Views: 966, Date:07/Jan/2017

What we know about the Fort Lauderdale airport shooting suspect

CNN)Esteban Santiago returned from a tour in Iraq a changed man, his aunt said Saturday. He talked about the destruction he witnessed. About the killing of children. Visions that haunted him.

"His mind was not right," the aunt, Maria Ruiz Rivera, told CNN in a phone interview from her home in New Jersey. "He seemed normal at times, but other times he seemed lost. He changed."
Santiago is suspected of killing five people Friday at Florida's Fort Lauderdale-Hollywood International Airport, Broward County Sheriff Scott Israel said.
Here is what we know about the suspected shooter:
• His family started to notice changes in Santiago after his return in 2011 from a National Guard deployment in Iraq, his aunt said.
• "He changed after Iraq. He talked about all the destruction and the killing of children. He had visions all the time," said Ruiz, speaking in Spanish during the interview.
• "Who would have imagined that he could do something like this?" she said. "I don't say that because we're family. I say it because he wasn't like that."
• Ruiz said she lost contact with Santiago several months ago. "He stopped calling," she said. "He wouldn't respond to my messages. I would call and text. He seemed distant."
• He visited the FBI's Anchorage, Alaska, office a few months ago and told authorities that an intelligence agency was telling him to watch ISIS videos, according to law enforcement officials.
• The officials said Santiago's associates were concerned because he said he was hearing voices; they had accompanied him to the FBI office in Anchorage.
• On Friday, Santiago flew into Florida on a Delta Air Lines flight from Alaska via Minnesota, officials said. He had declared his handgun in a firearms carrying case, law enforcement sources told CNN.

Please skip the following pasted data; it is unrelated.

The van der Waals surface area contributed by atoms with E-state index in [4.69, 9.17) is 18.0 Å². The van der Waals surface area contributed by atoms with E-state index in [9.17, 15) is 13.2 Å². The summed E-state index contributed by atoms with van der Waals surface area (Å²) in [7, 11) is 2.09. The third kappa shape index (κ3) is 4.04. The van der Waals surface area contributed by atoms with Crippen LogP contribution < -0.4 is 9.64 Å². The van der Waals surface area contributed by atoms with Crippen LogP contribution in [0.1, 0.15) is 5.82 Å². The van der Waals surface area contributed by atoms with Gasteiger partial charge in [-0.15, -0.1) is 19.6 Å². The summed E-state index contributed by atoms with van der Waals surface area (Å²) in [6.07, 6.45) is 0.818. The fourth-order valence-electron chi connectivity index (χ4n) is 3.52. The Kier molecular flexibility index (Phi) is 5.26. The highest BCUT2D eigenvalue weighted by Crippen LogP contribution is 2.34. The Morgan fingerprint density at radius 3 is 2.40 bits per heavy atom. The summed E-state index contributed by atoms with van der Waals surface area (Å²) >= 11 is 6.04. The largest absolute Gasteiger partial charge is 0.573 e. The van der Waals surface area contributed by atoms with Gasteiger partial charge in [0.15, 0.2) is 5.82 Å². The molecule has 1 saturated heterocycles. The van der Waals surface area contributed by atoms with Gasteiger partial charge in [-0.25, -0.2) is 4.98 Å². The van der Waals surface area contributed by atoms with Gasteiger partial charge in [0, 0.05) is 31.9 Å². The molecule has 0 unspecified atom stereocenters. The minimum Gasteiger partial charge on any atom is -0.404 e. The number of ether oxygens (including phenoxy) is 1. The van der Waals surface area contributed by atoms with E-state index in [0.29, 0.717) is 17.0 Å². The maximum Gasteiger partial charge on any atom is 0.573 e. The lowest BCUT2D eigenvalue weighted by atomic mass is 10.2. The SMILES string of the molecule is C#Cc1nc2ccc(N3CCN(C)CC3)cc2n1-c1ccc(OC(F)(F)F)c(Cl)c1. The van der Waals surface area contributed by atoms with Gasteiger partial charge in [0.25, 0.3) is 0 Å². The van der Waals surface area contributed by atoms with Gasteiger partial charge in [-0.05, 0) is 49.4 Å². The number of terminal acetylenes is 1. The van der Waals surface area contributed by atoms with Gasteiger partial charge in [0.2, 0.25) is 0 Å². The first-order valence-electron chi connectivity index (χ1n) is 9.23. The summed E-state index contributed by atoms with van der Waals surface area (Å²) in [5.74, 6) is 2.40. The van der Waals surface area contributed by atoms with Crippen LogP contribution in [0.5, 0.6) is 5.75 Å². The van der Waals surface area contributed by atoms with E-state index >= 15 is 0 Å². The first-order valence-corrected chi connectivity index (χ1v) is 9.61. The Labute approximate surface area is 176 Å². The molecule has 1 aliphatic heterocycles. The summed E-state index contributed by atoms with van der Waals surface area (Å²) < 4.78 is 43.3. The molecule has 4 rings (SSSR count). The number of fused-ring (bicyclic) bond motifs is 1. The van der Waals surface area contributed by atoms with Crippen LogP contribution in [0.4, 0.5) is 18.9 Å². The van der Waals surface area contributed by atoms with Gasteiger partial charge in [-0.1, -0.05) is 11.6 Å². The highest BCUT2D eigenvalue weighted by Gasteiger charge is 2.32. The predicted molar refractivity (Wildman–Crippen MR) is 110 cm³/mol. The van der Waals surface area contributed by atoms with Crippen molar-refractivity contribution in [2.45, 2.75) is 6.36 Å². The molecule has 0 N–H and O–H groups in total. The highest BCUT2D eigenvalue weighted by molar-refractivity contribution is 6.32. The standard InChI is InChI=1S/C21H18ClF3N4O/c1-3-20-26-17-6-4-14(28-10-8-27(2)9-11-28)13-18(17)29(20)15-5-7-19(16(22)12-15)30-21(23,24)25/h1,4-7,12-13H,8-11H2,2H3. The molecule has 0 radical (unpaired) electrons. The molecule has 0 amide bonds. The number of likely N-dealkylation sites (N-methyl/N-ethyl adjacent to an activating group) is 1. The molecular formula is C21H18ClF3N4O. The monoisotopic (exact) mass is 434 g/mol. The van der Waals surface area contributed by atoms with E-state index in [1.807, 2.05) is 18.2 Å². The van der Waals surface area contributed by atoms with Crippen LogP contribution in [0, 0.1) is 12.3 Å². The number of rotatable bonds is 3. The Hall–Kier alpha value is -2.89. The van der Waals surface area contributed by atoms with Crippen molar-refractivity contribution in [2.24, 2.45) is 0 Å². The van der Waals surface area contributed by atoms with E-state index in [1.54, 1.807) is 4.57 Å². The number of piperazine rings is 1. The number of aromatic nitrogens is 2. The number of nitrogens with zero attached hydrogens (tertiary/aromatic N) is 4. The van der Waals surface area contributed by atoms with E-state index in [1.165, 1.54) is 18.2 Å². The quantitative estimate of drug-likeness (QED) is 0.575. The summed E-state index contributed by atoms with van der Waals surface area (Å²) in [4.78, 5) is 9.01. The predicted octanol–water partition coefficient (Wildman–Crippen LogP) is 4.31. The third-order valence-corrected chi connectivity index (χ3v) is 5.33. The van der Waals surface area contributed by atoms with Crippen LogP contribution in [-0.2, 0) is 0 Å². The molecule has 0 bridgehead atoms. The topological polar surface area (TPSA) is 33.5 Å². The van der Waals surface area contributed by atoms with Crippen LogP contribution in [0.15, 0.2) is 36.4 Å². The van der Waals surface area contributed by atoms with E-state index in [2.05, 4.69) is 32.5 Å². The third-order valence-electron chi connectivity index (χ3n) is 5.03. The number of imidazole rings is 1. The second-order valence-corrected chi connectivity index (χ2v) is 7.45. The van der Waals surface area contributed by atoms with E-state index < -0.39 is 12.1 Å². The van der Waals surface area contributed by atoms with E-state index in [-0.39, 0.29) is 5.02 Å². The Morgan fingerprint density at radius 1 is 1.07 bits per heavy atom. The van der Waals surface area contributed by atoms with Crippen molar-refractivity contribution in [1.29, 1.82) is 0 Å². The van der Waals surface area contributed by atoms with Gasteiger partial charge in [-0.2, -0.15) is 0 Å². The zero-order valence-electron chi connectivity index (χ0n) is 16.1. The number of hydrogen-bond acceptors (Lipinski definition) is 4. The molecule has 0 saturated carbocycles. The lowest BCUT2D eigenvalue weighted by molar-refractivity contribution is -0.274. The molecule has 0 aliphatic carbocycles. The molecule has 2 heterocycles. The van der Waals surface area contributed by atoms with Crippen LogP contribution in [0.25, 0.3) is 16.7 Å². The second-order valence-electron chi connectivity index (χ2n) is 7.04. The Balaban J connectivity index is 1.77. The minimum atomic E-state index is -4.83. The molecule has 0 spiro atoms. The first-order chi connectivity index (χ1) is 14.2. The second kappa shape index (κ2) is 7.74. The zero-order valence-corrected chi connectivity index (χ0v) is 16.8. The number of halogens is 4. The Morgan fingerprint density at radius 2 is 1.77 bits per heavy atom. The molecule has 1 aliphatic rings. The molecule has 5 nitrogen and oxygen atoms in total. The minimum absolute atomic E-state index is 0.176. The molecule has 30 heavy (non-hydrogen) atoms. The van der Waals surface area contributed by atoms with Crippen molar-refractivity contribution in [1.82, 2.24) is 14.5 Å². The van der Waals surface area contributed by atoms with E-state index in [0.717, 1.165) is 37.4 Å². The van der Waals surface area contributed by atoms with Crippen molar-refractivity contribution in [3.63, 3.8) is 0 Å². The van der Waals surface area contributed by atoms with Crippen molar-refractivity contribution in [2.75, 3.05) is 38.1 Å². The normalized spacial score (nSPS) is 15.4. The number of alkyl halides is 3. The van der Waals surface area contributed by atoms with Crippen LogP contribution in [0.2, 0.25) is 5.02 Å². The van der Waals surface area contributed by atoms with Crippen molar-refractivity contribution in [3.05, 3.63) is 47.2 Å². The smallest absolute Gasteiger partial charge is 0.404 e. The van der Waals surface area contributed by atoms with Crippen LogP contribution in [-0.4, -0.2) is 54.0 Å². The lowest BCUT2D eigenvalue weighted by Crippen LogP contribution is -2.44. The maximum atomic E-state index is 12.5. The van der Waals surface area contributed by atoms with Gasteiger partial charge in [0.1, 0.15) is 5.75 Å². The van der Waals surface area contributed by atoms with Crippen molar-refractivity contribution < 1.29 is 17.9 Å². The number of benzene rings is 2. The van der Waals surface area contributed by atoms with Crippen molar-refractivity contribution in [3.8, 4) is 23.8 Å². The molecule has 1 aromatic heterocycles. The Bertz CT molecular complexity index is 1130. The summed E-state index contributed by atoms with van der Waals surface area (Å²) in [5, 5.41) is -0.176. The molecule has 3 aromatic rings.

• Upon arriving at the Fort Lauderdale airport, he picked up the carrying case at baggage claim, took out the gun and started firing, according to law enforcement sources.
• One source said Santiago went to the bathroom to get the gun out of the case and emerged shooting.
• Santiago likely acted alone, Israel said.
Photos: Fort Lauderdale airport shooting
Photos: Fort Lauderdale airport shooting
Photos: Fort Lauderdale airport shooting
Photos: Fort Lauderdale airport shooting
Photos: Fort Lauderdale airport shooting
Photos: Fort Lauderdale airport shooting

People run out on the tarmac in the aftermath of the shooting Friday, January 6, at the airport in Fort Lauderdale, Florida. <a href="" target="_blank">Five people were killed and eight others were wounded</a>, officials said.

• The FBI is investigating every angle and has not ruled out terrorism, according to officials.
• Santiago is in federal custody and will likely appear Monday in court in Broward County, officials said.
• According to his booking information, Santiago, 26, is being held without bond on a murder charge.
• Santiago had purchased two handguns -- a 9 mm Glock and a Glock .40-caliber -- in the past, according to a law enforcement source with knowledge of the investigation. It is unknown whether either of these pistols were used in Friday's attack.
• Santiago's criminal record in Alaska includes three offenses: having no proof of insurance in 2015, a taillight violation in 2015 and a criminal mischief charge, causing property damage of more than $50, in 2016.
He served in the Puerto Rico National Guard and the Alaska Army National Guard.
• He joined the Puerto Rico National Guard in December 2007, said Lt. Col. Candis Olmstead of the Alaska Army National Guard.
• Santiago was deployed to Iraq with the Puerto Rico National Guard from April 2010 to February 2011, Olmstead said.
• Santiago received the Iraq Campaign Medal with a campaign star, a combat-related honor, CNN's Barbara Starr reported.
• He served in the US Army Reserve before joining the Alaska Army National Guard in November 2014, Olmstead said.
Santiago was later given a general discharge from the Alaska Army National Guard in August for unsatisfactory performance.
• Santiago was not on the radar for possible terrorism ties, according to a law enforcement official and a Department of Homeland Security official.
• Santiago had no significant foreign travel that was ever flagged, another official said.
• The FBI looked into Santiago's background and saw his military history but found no information to indicate radicalization, officials said. The FBI asked local police to take him to the hospital for a mental health evaluation. Santiago voluntarily checked himself in.
• Santiago lived in Alaska and was employed by an Anchorage security company, a law enforcement official said.

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